comment avatar
About me
On Tuesday 19 May at 13:38 Toni O'Donovan said
Ash/Andy,  Firstly thanks for this new series of blogs as I'm really looking forward to them.  While reading this first blog I was struck by the frequency with which we discuss how teachers learn from other teachers, what to do and what not to do.  Yet we pay little attention to how teachers are shaped by their pupils' expectations for how a teacher should teach and behave.  Indeed interaction patterns between teachers and pupils in the changing room, corridors and classroom are not easy to disrupt and as such prior pupil learning probably plays a very significant role in the wash out effect. I also find the advice to 'proceed with caution' interesting as there is some dissonance with what we teach at University (do not be afraid to try new things, new pedagogical practices etc...).  Yet I do not think the caution that Andy describes here is being cautious with your pedagogic practices but to take time to find your voice and the place from which you can try new things.  With the terrors of performativity and pressure to 'perform' in line with pupil, school and ofsted expectations finding this place must indeed be challenging.
comment avatar
About me
On Wednesday 20 May at 01:24 Brendan Jones said
There's a lot to consider here, no least the idea of "nature v nuture" when it comes to being teacher. What is most important in the initial stages of teacher training? The desire to be a teacher (internally driven) or the willingness to grow and evolve into a teacher (internally and externally influenced nurturing) ? In this sense I would suggest a radical plan - internship before tertiary education so that prospective candidates get their taste of school communities before undertaking the career journey. That was the cultural phenomenons they observe in a school setting could be challenged at university, and with that in mind preparation for teaching has a context. I have to go - I'm hurriedly smashing this out at school and the bell has gone. Time for my next class. Happy to revisit this at a later, more relaxed time :-) Jonesy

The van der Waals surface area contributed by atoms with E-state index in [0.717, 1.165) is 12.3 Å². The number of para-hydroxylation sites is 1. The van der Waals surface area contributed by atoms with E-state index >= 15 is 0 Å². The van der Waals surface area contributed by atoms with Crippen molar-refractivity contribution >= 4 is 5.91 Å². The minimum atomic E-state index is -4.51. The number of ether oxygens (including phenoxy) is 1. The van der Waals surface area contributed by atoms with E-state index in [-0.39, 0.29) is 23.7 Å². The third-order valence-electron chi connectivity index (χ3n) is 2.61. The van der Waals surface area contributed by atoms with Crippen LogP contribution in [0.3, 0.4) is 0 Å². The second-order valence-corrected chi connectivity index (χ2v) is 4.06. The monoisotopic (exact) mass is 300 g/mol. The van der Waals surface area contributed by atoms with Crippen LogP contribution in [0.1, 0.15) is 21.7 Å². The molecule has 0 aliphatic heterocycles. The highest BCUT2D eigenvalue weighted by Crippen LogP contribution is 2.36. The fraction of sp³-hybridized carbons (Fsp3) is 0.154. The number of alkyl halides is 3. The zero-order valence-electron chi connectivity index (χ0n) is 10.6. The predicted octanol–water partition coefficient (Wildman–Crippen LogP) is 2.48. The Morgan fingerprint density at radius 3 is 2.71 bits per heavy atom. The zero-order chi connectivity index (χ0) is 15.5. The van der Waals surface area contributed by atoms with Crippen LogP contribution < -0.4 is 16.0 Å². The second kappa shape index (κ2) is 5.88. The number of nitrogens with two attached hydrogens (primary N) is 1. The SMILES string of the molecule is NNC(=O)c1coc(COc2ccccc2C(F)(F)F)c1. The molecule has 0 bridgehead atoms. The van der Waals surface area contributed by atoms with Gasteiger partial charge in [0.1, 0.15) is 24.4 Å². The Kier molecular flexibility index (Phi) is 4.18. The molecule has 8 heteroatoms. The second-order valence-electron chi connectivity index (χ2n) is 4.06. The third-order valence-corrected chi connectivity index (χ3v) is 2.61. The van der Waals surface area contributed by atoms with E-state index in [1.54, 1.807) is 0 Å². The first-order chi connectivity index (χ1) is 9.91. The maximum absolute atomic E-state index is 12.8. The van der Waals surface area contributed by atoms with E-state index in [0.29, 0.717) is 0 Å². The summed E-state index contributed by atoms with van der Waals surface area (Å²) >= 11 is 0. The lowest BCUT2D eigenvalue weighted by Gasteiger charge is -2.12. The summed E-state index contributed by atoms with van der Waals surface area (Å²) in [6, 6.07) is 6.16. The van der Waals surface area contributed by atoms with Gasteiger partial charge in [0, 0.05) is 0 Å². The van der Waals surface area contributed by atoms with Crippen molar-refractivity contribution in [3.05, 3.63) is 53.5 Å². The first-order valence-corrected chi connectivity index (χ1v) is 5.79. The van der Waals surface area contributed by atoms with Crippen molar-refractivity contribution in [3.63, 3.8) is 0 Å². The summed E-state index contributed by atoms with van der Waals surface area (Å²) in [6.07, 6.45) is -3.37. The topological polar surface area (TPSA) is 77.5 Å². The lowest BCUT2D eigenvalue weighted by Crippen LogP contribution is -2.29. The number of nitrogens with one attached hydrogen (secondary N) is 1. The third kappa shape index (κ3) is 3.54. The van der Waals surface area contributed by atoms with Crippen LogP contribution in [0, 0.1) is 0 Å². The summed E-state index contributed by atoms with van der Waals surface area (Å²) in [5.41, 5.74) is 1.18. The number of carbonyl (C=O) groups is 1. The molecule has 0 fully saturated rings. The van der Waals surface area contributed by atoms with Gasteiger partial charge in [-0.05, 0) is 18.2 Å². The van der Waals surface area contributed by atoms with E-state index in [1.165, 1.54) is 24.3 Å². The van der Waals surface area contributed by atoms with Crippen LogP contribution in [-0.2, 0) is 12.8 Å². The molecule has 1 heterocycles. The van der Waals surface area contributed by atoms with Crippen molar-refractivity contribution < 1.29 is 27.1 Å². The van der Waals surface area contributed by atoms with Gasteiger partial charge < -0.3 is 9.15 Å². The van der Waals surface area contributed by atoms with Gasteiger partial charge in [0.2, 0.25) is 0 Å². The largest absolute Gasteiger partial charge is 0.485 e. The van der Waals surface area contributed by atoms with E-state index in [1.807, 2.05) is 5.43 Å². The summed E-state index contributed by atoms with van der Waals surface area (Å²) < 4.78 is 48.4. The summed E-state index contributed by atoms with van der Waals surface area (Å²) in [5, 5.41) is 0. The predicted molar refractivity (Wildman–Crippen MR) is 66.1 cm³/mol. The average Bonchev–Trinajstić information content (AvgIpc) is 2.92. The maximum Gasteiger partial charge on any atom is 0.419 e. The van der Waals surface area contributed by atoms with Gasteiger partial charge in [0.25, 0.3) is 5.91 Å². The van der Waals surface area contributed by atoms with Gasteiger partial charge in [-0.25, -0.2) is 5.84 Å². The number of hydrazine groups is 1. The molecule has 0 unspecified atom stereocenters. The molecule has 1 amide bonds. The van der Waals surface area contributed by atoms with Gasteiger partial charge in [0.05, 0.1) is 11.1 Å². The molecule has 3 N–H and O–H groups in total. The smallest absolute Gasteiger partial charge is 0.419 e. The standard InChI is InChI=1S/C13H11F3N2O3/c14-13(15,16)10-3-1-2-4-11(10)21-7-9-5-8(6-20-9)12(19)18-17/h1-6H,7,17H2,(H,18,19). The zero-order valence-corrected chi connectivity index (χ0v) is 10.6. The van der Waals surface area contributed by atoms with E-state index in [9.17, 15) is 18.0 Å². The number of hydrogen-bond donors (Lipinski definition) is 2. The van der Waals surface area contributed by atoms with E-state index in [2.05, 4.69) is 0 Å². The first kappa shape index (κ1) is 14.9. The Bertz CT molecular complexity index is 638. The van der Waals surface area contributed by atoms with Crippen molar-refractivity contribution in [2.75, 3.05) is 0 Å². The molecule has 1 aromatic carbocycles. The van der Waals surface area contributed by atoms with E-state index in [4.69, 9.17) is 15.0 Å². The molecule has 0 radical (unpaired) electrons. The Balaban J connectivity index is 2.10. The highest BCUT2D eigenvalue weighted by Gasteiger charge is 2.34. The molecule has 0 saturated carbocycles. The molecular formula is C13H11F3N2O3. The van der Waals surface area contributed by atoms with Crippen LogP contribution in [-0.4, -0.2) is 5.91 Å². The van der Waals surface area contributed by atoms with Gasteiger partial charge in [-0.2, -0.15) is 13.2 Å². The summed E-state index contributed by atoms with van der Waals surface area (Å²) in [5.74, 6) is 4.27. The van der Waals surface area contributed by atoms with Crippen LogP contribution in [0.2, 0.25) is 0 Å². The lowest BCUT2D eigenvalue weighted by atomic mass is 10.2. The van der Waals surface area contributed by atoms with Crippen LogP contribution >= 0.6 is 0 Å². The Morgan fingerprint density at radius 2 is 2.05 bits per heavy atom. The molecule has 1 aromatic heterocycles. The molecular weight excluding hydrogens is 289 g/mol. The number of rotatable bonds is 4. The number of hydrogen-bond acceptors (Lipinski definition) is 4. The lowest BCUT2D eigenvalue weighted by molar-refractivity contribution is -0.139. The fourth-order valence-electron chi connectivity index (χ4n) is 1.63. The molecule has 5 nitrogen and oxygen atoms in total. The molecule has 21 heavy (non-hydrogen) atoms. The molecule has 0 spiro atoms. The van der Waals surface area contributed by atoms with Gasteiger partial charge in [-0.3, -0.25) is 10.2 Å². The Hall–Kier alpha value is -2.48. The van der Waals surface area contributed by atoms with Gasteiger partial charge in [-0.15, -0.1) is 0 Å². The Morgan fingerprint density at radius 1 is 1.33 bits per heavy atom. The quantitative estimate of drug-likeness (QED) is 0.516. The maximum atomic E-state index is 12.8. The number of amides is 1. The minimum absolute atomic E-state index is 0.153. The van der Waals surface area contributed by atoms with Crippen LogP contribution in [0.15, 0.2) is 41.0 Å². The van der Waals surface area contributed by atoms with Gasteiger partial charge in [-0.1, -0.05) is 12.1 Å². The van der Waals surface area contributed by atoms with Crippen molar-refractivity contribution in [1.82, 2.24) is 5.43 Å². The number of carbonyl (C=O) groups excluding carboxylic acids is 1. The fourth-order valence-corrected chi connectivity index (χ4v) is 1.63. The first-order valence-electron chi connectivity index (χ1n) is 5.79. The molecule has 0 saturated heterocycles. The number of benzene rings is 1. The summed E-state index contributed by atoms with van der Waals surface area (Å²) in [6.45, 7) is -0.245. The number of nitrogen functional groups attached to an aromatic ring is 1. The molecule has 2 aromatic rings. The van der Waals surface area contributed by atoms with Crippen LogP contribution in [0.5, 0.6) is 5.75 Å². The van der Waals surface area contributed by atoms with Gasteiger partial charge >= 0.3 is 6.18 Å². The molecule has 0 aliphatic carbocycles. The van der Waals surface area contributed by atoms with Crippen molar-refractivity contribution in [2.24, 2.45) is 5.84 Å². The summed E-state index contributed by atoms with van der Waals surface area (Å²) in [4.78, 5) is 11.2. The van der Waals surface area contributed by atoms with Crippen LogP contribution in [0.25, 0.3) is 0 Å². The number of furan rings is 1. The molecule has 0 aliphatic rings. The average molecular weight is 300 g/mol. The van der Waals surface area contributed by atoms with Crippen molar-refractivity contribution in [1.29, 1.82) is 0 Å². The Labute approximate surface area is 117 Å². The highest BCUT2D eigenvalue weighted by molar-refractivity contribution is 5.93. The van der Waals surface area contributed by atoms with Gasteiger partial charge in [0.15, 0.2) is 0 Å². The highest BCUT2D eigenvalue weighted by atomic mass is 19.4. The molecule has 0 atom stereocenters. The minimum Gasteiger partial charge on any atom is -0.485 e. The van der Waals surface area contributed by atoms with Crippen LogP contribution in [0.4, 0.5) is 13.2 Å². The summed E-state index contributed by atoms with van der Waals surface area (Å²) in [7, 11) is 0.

comment avatar
About me
On Wednesday 20 May at 01:30 Tony Rossi said
Thanks Alan and Toni for your comment and observations - I agree Toni - the caution Andy talks about is not around intended practice or pedagogical risk taking - we probably do not want our pre-service teachers to be risk averse ... however the conditions of 'performance' can be, as you identify oppressive, and the shaping of practice that ensues ends up being in spite of us rather than because of us in the university sector. I am not sure this is akin to  Zeichner and Tabachnick's ideas around washout  - we have observed how pre-service teachers retain their ideas, commitments and creative flair but perform a different identity when on teaching practice - we found this troubling.... yep caution in seeking the space for risk taking.  Alan, you can pick Ball's ideas around ontological security up in Giddens 1991 - he talks about 'ontological security' and 'existential anxiety' when performing identity  - might be worth a look. BTW loved the narrative around OFSTED Alan ... I read with dismay yet not surprise ... we don't have inspections in Australia (yet) - but we have league tables (based on standardized tests) which are allegedly not for comparative purposes .....  
Ashley Casey
About me
On Wednesday 20 May at 12:21 Ashley Casey said